Sunday, February 1, 2009

Ted Haggard - Still in Denial

Ted Haggard has been making the rounds on the talk show circuit to promote a new HBO documentary about him. For those of you who forget who he is, this article Ted Haggard: I Deserve What I Got sums it up:

Ted Haggard's fall from grace made national headlines. As president of the National Association of Evangelicals, he had millions of followers.

But in 2006, his career as a spiritual leader ended abruptly when it was revealed that he'd had a sexual relationship with a male prostitute. Haggard seemed to be a devoted husband. He was married with five children and pastor of Colorado's New Life Church. But he was living a double life.

In a goodbye letter, read by another pastor, Haggard made this confession: "I am guilty of sexual immorality. There is a part of my life that is so repulsive and dark that I've been warring against it all my adult life."
Yes, he had been guilty of adultery. But to his Evangelist congregation, he was guilty of something far, far more shameful — having gay sex.

A new HBO documentary titled
The Trials of Ted Haggard (available to HBO subscribers on-demand through February) tells a compelling story about how destructive homophobia can be. Not only by the members of Haggard’s former church toward him but even by Haggard toward himself. Despite openly admitting that he still has sexual thoughts toward men, he still refers to himself as “a heterosexual with complications” instead of being gay or even bisexual. Or more accurately, still in denial.

Haggard was not only banished from the church he helped to found, but was also as part of a severance agreement banished from his home state of Colorado. So without a job or even a home to call his own, he and his family are constantly on the move looking for a place to live while Haggard for the first time in his life looks for employment outside of the church.

At least for me who is a 50-something struggling for some time to find work in my previous field, watching the HBO documentary showing a 51 year old man looking for work after his livelihood has been stripped away is disturbing. His experience and education have virtually no value in the secular world as he is seen trying to (unsuccessfully) sell health insurance door-to-door in a commission only job. The only saving grace is that his wife decided to stay with him so he at least has her love and support. Without that, Haggard who admitted to suicidal thoughts might not be with us. For all we know, many in the church he founded would probably say “good riddance”. To forgive is part of being a Christian, but for these people — including Haggard himself, forgiving someone for being gay or bisexual is apparently asking a bit much.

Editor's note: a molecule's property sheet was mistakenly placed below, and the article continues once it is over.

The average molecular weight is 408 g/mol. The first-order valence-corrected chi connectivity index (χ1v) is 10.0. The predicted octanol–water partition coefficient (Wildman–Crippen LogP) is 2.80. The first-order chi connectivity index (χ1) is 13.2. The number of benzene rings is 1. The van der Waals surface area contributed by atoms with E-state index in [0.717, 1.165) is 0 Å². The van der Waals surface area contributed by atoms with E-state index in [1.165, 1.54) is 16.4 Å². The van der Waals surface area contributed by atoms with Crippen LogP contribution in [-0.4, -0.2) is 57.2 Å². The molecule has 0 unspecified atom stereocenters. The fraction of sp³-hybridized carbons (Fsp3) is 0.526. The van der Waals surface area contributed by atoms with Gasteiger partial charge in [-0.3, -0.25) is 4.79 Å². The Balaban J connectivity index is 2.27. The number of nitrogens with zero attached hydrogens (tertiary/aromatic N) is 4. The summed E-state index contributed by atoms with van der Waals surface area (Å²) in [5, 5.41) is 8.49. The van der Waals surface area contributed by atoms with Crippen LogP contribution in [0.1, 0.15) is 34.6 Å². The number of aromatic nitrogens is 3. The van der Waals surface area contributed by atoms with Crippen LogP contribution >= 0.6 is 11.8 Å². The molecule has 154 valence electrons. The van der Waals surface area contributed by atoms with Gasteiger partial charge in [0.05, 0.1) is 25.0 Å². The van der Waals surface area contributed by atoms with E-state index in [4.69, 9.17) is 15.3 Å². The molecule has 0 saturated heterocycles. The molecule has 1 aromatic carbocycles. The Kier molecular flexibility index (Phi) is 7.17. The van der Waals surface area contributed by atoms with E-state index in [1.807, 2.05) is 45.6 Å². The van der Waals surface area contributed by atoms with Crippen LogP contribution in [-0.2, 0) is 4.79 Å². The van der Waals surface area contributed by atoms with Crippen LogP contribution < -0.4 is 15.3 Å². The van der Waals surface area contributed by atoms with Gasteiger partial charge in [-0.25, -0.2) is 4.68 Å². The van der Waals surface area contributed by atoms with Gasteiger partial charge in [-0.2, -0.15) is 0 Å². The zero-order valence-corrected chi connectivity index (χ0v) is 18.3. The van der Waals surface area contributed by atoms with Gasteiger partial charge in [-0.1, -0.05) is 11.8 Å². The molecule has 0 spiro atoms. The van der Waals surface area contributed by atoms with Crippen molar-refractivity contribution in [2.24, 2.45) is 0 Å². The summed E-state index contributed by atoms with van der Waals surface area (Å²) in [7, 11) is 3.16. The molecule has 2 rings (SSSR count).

But maybe accepting his sexuality is indeed the first step to leading Haggard out of the wilderness. Openly gay and bisexual people serve in many positions like in Congress (Barney Frank) but those like Haggert and
Larry Craig who deny their sexuality have been constantly under destructive media scrutiny. But more important for Haggard, there are some Protestant denominations like the Presbyterians who accept openly gay clergy members. If Haggard were to finally come clean on his sexuality, perhaps he could find a home preaching in a more tolerant church like this instead of pursuing a futile return to a church that will likely forever reject him for what he is.

Totally coming out of the closet does have its risks. There is a chance that his devoted wife who has stayed with him through thick and thin may be finally pushed over the edge and leave him. But if she has stayed with him through everything else that has happened, chances are she will still accept him and be there for him. But most important, he has to finally make peace with himself for who he is as
Andrew Sullivan so eloquently writes:

I feel for Haggard - because he is trapped between who he is and his internalized belief that God cannot love him for who he is. But God can love him for being gay. And does love him for being gay. This is hard, I know. Accepting God's unconditional love for me was the hardest part of keeping hold of my Christian faith. My childhood and adolescence were difficult to the point of agony, an agony my own church told me was my just desert (sic). But I saw in my own life and those of countless others that the suppression of these core emotions and the denial of their resolution in love always, always leads to personal distortion and compulsion and loss of perspective. Forcing gay people into molds they do not fit helps no one. It robs them of dignity and self-worth and the capacity for healthy relationships. It wrecks family, twists Christianity, violates humanity. It must end.

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